Ok. I'm half-way through the chapter called The Married Woman, which seems to go on forever. Or it may just seem that way to me because I have issues with this chapter...lots of issues...but I get de Beauvoir's point and to me that is the important part about the book.
HOWEVER,...parts of this chapter are also highly entertaining:
"All doctrines of transcendence and freedom subordinate the defeat of evil to progress towards good. But the wife is not called to build a better world; the house, the bedroom, the dirty laundry, the wooden floors, are fixed things: she can do no more than rout out indefinitely the foul causes that creep in; she attacks the dust, stains, mud and filth; she fights sin, she fights with Satan. But it is a sad destiny to have to repel an enemy without respite instead of being turned towards positive aims; the housewife often submits to it in rage. Bachelard uses the word ‘malice’ for it; psychoanalysts have written about it. For them, housekeeping mania is a form of sadomasochism; it is characteristic of mania and vice to make freedom want what it does not want; because the maniacal housewife detests having negativity, dirt and evil as her lot, she furiously pursues dust, accepting a condition that revolts her. She attacks life itself through the rubbish left from any living growth. Whenever a living being enters her sphere, her eye shines with a wicked fire. ‘Wipe your feet; don’t mess up everything; don’t touch that.’ She would like to stop everyone from breathing: the least breath is a threat. Every movement threatens her with more thankless work: a child’s somersault is a tear to sew up. Seeing life as a promise of decomposition demanding more endless work, she loses her joie de vivre; her eyes sharpen, her face looks preoccupied and serious, always on guard; she protects herself through prudence and avarice. She closes the windows because sun would bring in insects, germs and dust; besides, the sun eats away at the silk wall coverings; the antique armchairs are hidden under loose covers and embalmed in mothballs: light would fade them. She does not even care to let her visitors see these treasures: admiration sullies. This defiance turns to bitterness and causes hostility to everything that lives. In the provinces, some bourgeois women have been known to put on white gloves to make sure no invisible dust remains on the furniture: these were the kind of women the Papin sisters murdered several years ago; their hatred of dirt was inseparable from their hatred of their servants, of the world and of each other."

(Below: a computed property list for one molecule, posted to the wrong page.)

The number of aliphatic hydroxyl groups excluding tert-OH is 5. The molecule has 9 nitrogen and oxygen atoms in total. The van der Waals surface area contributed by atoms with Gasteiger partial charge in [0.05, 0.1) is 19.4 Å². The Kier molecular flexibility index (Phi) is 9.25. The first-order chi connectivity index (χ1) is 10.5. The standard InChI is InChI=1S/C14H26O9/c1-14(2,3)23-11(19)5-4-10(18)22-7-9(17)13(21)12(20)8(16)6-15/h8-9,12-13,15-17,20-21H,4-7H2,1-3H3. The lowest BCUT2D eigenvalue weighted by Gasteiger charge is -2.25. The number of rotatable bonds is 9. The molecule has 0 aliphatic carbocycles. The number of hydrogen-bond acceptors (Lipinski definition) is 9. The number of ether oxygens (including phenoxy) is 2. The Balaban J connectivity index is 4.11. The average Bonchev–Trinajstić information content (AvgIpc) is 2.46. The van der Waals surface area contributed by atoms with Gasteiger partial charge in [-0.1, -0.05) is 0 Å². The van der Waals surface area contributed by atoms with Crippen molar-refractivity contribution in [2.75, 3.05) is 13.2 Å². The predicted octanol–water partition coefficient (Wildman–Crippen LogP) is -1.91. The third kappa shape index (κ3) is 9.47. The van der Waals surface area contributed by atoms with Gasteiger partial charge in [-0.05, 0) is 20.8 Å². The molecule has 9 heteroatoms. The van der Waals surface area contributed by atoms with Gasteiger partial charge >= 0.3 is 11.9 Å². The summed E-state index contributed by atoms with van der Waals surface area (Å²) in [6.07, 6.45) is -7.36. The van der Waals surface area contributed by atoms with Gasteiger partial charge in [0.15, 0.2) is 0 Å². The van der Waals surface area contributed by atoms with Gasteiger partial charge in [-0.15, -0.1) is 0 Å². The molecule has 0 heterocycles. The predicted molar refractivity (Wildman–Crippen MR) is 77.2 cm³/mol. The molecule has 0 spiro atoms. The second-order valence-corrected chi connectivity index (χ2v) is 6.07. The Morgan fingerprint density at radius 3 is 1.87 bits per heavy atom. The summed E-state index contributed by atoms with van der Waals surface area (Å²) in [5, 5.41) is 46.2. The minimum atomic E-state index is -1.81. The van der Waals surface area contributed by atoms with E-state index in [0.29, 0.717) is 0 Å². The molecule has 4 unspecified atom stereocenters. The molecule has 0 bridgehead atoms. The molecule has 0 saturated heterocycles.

If ever there was an irrefutable argument against housework, it is that it apparently can drive people to both murder and madness.